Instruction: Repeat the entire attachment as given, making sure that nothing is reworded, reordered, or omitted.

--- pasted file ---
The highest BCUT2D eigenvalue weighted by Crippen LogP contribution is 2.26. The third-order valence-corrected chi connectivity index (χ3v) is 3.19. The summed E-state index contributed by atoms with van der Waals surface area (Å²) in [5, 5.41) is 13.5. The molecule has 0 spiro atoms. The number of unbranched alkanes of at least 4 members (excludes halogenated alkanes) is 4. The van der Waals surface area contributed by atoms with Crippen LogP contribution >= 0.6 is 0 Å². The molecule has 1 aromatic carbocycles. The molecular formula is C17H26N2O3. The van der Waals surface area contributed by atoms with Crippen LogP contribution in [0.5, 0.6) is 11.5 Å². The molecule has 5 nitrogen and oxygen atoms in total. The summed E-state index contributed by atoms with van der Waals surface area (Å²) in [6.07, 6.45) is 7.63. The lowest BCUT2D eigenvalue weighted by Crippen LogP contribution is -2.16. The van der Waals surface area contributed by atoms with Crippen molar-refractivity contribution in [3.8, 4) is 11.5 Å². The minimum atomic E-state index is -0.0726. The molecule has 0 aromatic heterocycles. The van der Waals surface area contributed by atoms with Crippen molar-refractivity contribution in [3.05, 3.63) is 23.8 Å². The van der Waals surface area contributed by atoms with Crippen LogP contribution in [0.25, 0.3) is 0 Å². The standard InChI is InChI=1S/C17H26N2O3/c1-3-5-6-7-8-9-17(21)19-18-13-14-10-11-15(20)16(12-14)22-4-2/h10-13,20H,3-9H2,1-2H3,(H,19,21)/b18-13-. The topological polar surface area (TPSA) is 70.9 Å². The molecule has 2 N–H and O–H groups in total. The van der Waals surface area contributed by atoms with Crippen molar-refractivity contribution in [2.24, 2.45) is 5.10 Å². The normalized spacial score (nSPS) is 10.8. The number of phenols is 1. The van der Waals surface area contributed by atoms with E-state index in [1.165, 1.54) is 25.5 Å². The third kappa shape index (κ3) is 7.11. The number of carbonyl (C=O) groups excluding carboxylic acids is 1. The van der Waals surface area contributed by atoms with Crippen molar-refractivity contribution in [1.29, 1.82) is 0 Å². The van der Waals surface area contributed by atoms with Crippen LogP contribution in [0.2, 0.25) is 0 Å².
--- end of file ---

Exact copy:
The highest BCUT2D eigenvalue weighted by Crippen LogP contribution is 2.26. The third-order valence-corrected chi connectivity index (χ3v) is 3.19. The summed E-state index contributed by atoms with van der Waals surface area (Å²) in [5, 5.41) is 13.5. The molecule has 0 spiro atoms. The number of unbranched alkanes of at least 4 members (excludes halogenated alkanes) is 4. The van der Waals surface area contributed by atoms with Crippen LogP contribution >= 0.6 is 0 Å². The molecule has 1 aromatic carbocycles. The molecular formula is C17H26N2O3. The van der Waals surface area contributed by atoms with Crippen LogP contribution in [0.5, 0.6) is 11.5 Å². The molecule has 5 nitrogen and oxygen atoms in total. The summed E-state index contributed by atoms with van der Waals surface area (Å²) in [6.07, 6.45) is 7.63. The lowest BCUT2D eigenvalue weighted by Crippen LogP contribution is -2.16. The van der Waals surface area contributed by atoms with Crippen molar-refractivity contribution in [3.8, 4) is 11.5 Å². The minimum atomic E-state index is -0.0726. The molecule has 0 aromatic heterocycles. The van der Waals surface area contributed by atoms with Crippen molar-refractivity contribution in [3.05, 3.63) is 23.8 Å². The van der Waals surface area contributed by atoms with Crippen LogP contribution in [0.25, 0.3) is 0 Å². The standard InChI is InChI=1S/C17H26N2O3/c1-3-5-6-7-8-9-17(21)19-18-13-14-10-11-15(20)16(12-14)22-4-2/h10-13,20H,3-9H2,1-2H3,(H,19,21)/b18-13-. The topological polar surface area (TPSA) is 70.9 Å². The molecule has 2 N–H and O–H groups in total. The van der Waals surface area contributed by atoms with Crippen molar-refractivity contribution in [2.24, 2.45) is 5.10 Å². The normalized spacial score (nSPS) is 10.8. The number of phenols is 1. The van der Waals surface area contributed by atoms with E-state index in [1.165, 1.54) is 25.5 Å². The third kappa shape index (κ3) is 7.11. The number of carbonyl (C=O) groups excluding carboxylic acids is 1. The van der Waals surface area contributed by atoms with Crippen molar-refractivity contribution in [1.29, 1.82) is 0 Å². The van der Waals surface area contributed by atoms with Crippen LogP contribution in [0.2, 0.25) is 0 Å².